AS FILED WITH THE SECURITIES AND EXCHANGE COMMISSION ON OCTOBER 8, 1997     
                                                   
                                                REGISTRATION NO. 333-37223     
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                      SECURITIES AND EXCHANGE COMMISSION
                            WASHINGTON, D.C. 20549
 
                                ---------------
                                
                             AMENDMENT NO. 1     
                                       
                                    TO     
                                   FORM S-4
                            REGISTRATION STATEMENT
                                     UNDER
                          THE SECURITIES ACT OF 1933
 
                                ---------------
 
                               HE HOLDINGS, INC.
            (EXACT NAME OF REGISTRANT AS SPECIFIED IN ITS CHARTER)
 
                                ---------------
 
         DELAWARE                 95-1778500              3812
     (STATE OR OTHER           (I.R.S. EMPLOYER    (PRIMARY STANDARD
       JURISDICTION           IDENTIFICATION NO.)      INDUSTRIAL
   OF INCORPORATION OR                            CLASSIFICATION CODE
      ORGANIZATION)                                     NUMBER)
    7200 HUGHES TERRACE, LOS ANGELES, CALIFORNIA 90045-0066; (310) 568-7200
  (ADDRESS, INCLUDING ZIP CODE, AND TELEPHONE NUMBER, INCLUDING AREA CODE, OF
                   REGISTRANT'S PRINCIPAL EXECUTIVE OFFICES)
 
                                ---------------
 
                                CHARLES S. REAM
                               HE HOLDINGS, INC.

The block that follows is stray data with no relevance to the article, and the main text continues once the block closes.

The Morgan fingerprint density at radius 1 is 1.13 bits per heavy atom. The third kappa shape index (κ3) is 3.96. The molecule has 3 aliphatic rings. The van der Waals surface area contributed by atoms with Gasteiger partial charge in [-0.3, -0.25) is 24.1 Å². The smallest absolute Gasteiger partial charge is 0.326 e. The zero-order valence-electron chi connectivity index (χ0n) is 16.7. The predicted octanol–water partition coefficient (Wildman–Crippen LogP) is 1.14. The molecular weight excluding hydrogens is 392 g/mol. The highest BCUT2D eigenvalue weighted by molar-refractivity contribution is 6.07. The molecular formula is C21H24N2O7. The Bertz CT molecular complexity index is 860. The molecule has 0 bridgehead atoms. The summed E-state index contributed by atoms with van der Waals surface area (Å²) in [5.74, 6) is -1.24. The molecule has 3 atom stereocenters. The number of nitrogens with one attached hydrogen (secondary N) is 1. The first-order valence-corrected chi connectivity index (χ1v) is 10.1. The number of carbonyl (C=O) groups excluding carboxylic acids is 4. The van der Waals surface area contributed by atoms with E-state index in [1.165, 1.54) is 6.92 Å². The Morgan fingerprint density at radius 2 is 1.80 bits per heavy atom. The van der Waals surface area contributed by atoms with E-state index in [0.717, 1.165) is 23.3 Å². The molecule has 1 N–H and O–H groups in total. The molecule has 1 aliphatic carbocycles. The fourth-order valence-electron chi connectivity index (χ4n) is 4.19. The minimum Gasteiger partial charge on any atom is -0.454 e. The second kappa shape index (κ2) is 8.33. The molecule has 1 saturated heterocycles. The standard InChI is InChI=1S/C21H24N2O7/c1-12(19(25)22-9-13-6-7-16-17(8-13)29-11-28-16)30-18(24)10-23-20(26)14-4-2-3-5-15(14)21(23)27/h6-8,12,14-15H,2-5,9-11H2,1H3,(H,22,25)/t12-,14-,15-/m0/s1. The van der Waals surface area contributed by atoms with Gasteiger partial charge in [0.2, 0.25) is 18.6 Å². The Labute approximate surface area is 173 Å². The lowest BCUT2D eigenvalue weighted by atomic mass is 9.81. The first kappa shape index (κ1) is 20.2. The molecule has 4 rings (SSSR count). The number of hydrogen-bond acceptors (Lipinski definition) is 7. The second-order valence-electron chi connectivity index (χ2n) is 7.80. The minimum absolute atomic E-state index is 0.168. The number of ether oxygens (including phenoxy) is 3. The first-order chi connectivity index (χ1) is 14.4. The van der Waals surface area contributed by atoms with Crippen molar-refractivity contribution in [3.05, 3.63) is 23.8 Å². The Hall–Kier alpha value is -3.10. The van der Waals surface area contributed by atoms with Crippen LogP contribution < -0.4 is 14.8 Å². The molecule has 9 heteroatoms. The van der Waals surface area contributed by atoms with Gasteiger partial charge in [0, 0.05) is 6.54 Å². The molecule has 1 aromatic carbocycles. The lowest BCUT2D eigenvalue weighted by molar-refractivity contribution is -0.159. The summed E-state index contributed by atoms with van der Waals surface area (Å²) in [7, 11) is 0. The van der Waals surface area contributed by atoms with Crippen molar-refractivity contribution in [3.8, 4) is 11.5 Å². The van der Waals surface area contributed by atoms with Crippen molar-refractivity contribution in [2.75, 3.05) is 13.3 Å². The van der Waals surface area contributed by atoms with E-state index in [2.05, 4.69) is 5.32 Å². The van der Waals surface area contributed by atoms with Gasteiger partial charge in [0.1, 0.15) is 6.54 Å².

7200 HUGHES TERRACE
                      LOS ANGELES, CALIFORNIA 90045-0066
                                (310) 568-7200
(NAME, ADDRESS, INCLUDING ZIP CODE, AND TELEPHONE NUMBER, INCLUDING AREA CODE,
                             OF AGENT FOR SERVICE)
                                  COPIES TO:
WARREN G. ANDERSEN ROBERT S. OSBORNE,    JOHN T. KUELBS     FREDERICK S. GREEN
  GENERAL MOTORS          P.C.          HE HOLDINGS, INC.    WEIL, GOTSHAL &
    CORPORATION     KIRKLAND & ELLIS       7200 HUGHES          MANGES LLP
  3031 WEST GRAND   200 EAST RANDOLPH        TERRACE         767 FIFTH AVENUE
     BOULEVARD            DRIVE          LOS ANGELES, CA    NEW YORK, NY 10153
DETROIT, MI 48202- CHICAGO, IL 60601-      90045-0066         (212) 310-8000
       3091               6636           (310) 568-7200
  (313) 556-5000     (312) 861-2000
 
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  APPROXIMATE DATE OF COMMENCEMENT OF PROPOSED SALE TO THE PUBLIC: As soon as
practicable after the requisite consents are obtained pursuant to the
solicitation by General Motors Corporation referred to in the Registration
Statement.
 
  If the securities being registered on this Form are being offered in
connection with the formation of a holding company and there is compliance
with General Instruction G, check the following box. [_]